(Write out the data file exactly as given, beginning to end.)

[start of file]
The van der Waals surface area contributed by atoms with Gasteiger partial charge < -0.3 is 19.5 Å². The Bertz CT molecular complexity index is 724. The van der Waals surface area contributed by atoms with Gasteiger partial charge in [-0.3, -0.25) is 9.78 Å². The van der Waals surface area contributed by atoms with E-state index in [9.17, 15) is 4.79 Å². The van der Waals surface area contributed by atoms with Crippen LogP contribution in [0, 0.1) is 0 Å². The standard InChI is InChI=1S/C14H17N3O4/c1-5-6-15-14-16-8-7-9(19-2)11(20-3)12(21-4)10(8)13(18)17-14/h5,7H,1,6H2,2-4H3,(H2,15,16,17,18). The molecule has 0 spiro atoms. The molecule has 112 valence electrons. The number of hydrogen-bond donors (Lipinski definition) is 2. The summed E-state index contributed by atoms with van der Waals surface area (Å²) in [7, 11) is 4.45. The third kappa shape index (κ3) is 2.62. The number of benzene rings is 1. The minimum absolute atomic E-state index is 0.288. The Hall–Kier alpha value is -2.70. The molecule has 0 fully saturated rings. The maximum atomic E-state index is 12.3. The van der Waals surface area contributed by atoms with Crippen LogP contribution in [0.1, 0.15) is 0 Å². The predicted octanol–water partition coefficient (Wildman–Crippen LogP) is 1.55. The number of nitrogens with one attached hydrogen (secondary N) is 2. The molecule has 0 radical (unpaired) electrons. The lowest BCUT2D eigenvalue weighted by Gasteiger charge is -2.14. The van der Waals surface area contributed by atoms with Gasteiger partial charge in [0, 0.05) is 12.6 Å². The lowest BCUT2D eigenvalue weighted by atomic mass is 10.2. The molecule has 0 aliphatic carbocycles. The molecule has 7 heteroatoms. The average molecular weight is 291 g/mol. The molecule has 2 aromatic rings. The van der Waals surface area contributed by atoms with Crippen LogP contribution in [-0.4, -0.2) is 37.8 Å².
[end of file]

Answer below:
The van der Waals surface area contributed by atoms with Gasteiger partial charge < -0.3 is 19.5 Å². The Bertz CT molecular complexity index is 724. The van der Waals surface area contributed by atoms with Gasteiger partial charge in [-0.3, -0.25) is 9.78 Å². The van der Waals surface area contributed by atoms with E-state index in [9.17, 15) is 4.79 Å². The van der Waals surface area contributed by atoms with Crippen LogP contribution in [0, 0.1) is 0 Å². The standard InChI is InChI=1S/C14H17N3O4/c1-5-6-15-14-16-8-7-9(19-2)11(20-3)12(21-4)10(8)13(18)17-14/h5,7H,1,6H2,2-4H3,(H2,15,16,17,18). The molecule has 0 spiro atoms. The molecule has 112 valence electrons. The number of hydrogen-bond donors (Lipinski definition) is 2. The summed E-state index contributed by atoms with van der Waals surface area (Å²) in [7, 11) is 4.45. The third kappa shape index (κ3) is 2.62. The number of benzene rings is 1. The minimum absolute atomic E-state index is 0.288. The Hall–Kier alpha value is -2.70. The molecule has 0 fully saturated rings. The maximum atomic E-state index is 12.3. The van der Waals surface area contributed by atoms with Crippen LogP contribution in [0.1, 0.15) is 0 Å². The predicted octanol–water partition coefficient (Wildman–Crippen LogP) is 1.55. The number of nitrogens with one attached hydrogen (secondary N) is 2. The molecule has 0 radical (unpaired) electrons. The lowest BCUT2D eigenvalue weighted by Gasteiger charge is -2.14. The van der Waals surface area contributed by atoms with Gasteiger partial charge in [0, 0.05) is 12.6 Å². The lowest BCUT2D eigenvalue weighted by atomic mass is 10.2. The molecule has 0 aliphatic carbocycles. The molecule has 7 heteroatoms. The average molecular weight is 291 g/mol. The molecule has 2 aromatic rings. The van der Waals surface area contributed by atoms with Crippen LogP contribution in [-0.4, -0.2) is 37.8 Å².